However, before foraying into building their own bespoke sports car to take on the AMG GT, Edward emphasises on the need to perfect their work with the ‘Project’ cars. What the next ‘project’ car will be is not divulged yet, although Edward confessed that the Jaguar F-Pace and upcoming Range Rover Velar SUVs have “great potential”. A test mule of the SVO treated Velar has been spotted testing already.

The British performance division can employ the hardware from the F-Type and add a new bespoke coach-built body with a lavish yet performance-oriented interior to beginwith. Given the fact that the XE SV Project 8 was churned out in a short period of 12months, the SVO has proven that they have got what it takes. Edward also praised the freedom his team of engineers were given to develop the Project 7 and Project 8 and hence, the team is looking forward to the next generation of products under their banner, and so are we.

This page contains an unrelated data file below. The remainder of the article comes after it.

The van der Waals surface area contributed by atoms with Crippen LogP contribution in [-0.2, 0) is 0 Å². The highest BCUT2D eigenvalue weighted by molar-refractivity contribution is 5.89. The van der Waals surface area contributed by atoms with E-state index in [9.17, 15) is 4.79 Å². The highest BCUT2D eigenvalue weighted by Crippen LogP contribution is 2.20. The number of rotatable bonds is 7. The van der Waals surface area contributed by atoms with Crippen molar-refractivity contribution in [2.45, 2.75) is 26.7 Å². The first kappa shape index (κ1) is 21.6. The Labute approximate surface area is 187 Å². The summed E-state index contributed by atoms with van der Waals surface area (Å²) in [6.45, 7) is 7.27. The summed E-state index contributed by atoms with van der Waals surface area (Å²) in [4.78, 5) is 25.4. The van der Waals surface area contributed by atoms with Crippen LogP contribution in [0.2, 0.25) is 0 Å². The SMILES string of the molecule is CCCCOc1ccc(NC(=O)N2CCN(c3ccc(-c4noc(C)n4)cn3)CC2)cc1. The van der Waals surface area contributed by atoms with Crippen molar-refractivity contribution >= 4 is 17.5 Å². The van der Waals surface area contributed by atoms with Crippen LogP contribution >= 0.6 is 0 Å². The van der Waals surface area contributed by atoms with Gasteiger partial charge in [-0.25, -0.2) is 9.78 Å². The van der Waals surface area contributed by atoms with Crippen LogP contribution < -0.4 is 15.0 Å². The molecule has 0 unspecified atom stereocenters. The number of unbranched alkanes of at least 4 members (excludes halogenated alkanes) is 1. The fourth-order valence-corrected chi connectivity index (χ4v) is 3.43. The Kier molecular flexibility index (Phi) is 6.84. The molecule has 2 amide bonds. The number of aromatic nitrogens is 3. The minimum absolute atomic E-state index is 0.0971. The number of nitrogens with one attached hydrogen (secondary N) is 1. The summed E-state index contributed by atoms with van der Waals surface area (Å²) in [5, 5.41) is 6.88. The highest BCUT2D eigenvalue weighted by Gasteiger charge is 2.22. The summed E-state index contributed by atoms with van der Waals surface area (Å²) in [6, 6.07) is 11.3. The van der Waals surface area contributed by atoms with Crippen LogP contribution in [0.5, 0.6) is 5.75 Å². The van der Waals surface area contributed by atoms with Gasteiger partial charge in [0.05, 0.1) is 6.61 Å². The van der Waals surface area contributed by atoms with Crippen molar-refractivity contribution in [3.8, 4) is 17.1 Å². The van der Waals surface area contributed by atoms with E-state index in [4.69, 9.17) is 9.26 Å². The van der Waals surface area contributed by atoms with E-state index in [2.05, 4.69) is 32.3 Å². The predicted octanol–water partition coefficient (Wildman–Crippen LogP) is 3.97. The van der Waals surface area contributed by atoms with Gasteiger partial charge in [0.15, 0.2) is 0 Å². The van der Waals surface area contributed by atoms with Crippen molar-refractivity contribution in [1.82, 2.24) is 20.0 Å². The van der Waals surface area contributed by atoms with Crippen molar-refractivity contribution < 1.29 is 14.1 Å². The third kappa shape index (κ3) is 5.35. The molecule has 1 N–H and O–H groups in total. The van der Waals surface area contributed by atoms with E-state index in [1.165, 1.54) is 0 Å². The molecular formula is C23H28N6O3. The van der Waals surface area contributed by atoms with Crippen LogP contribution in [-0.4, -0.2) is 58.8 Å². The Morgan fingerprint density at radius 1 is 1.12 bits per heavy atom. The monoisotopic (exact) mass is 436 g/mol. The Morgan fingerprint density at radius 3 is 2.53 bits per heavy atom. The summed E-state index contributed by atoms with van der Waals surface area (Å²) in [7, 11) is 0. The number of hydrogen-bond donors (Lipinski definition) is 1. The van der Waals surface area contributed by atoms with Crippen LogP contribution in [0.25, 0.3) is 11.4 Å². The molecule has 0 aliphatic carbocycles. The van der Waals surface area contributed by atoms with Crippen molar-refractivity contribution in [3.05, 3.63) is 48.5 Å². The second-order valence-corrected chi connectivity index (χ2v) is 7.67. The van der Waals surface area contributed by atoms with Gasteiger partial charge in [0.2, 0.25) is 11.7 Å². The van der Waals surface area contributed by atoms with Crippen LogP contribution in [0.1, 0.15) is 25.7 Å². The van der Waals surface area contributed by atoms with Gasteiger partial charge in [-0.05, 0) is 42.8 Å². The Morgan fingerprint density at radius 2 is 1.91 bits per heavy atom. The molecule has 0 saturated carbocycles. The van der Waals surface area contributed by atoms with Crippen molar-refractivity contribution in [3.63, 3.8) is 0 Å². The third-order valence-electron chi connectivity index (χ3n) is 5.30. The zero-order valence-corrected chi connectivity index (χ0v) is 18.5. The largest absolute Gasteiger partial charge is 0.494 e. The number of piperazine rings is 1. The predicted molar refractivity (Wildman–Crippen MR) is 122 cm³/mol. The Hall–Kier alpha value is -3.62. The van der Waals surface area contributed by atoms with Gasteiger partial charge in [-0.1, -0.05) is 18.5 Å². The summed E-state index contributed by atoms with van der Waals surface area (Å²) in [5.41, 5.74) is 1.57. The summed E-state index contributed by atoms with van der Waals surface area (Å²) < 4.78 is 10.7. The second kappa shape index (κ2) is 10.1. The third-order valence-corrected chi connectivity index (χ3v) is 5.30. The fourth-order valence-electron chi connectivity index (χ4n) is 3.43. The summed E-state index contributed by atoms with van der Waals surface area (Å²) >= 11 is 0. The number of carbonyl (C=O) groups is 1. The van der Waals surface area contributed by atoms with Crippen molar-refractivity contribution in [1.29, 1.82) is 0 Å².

Sony launches new edition of its Wena smart wristwatch

Sony launched a new version of its Wena Wrist smartwatch, called Three Hands Square. It is unique because the body is analog, but the strap is smart – it comes with LED and has NFC chip for mobile payments.

The latest version adds a leather band to the already launched series with steel and rubberized sport-strap. Three Hands Square has a square body and a round face with three size options – 18 mm, 20 mm and 22 mm. The larger round Wena Wrist comes only in 22 mm.

The leather leash does not have LED notifications, but the NFC is available. You can also mix and match since Sony started selling the steel band separately.

The body’s price starts from JPY10,380 ($93), but the steel band will make you part with JPY33,880, or around $300. The leather band is much cheaper – only JPY8,380 or $75.